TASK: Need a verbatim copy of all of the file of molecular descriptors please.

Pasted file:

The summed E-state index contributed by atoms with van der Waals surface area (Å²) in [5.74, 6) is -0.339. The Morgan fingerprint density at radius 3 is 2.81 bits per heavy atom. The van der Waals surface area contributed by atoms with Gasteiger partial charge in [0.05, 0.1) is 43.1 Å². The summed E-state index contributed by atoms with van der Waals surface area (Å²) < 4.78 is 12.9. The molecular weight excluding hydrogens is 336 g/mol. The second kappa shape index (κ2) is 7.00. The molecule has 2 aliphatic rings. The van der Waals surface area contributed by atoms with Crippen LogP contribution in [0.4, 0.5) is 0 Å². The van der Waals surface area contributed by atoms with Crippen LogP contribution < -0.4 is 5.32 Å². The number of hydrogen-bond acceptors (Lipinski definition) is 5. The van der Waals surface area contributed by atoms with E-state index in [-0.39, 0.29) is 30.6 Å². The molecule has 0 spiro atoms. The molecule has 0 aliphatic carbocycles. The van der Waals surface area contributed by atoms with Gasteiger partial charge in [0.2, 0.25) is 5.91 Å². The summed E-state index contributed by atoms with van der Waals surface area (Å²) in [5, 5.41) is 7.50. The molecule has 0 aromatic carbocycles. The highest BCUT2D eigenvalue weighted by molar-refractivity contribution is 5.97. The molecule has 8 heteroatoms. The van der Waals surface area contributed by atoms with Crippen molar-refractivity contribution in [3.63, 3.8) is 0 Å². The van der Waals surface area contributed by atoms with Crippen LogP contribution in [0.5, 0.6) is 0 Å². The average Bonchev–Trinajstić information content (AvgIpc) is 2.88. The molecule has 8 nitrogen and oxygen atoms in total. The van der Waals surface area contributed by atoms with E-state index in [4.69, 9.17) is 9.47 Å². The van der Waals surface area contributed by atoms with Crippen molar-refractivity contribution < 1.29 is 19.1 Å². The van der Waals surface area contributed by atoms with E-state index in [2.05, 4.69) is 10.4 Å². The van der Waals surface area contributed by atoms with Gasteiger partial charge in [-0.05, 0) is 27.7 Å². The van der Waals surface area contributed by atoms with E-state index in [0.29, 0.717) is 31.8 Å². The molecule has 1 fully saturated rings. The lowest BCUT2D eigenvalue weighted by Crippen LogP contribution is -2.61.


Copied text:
The summed E-state index contributed by atoms with van der Waals surface area (Å²) in [5.74, 6) is -0.339. The Morgan fingerprint density at radius 3 is 2.81 bits per heavy atom. The van der Waals surface area contributed by atoms with Gasteiger partial charge in [0.05, 0.1) is 43.1 Å². The summed E-state index contributed by atoms with van der Waals surface area (Å²) < 4.78 is 12.9. The molecular weight excluding hydrogens is 336 g/mol. The second kappa shape index (κ2) is 7.00. The molecule has 2 aliphatic rings. The van der Waals surface area contributed by atoms with Crippen LogP contribution in [0.4, 0.5) is 0 Å². The van der Waals surface area contributed by atoms with Crippen LogP contribution < -0.4 is 5.32 Å². The number of hydrogen-bond acceptors (Lipinski definition) is 5. The van der Waals surface area contributed by atoms with E-state index in [-0.39, 0.29) is 30.6 Å². The molecule has 0 spiro atoms. The molecule has 0 aliphatic carbocycles. The van der Waals surface area contributed by atoms with Gasteiger partial charge in [0.2, 0.25) is 5.91 Å². The summed E-state index contributed by atoms with van der Waals surface area (Å²) in [5, 5.41) is 7.50. The molecule has 0 aromatic carbocycles. The highest BCUT2D eigenvalue weighted by molar-refractivity contribution is 5.97. The molecule has 8 heteroatoms. The van der Waals surface area contributed by atoms with Crippen molar-refractivity contribution in [3.63, 3.8) is 0 Å². The van der Waals surface area contributed by atoms with Crippen LogP contribution in [0.5, 0.6) is 0 Å². The average Bonchev–Trinajstić information content (AvgIpc) is 2.88. The molecule has 8 nitrogen and oxygen atoms in total. The van der Waals surface area contributed by atoms with E-state index in [4.69, 9.17) is 9.47 Å². The van der Waals surface area contributed by atoms with Crippen molar-refractivity contribution < 1.29 is 19.1 Å². The van der Waals surface area contributed by atoms with E-state index in [2.05, 4.69) is 10.4 Å². The van der Waals surface area contributed by atoms with Gasteiger partial charge in [-0.05, 0) is 27.7 Å². The van der Waals surface area contributed by atoms with E-state index in [0.29, 0.717) is 31.8 Å². The molecule has 1 fully saturated rings. The lowest BCUT2D eigenvalue weighted by Crippen LogP contribution is -2.61.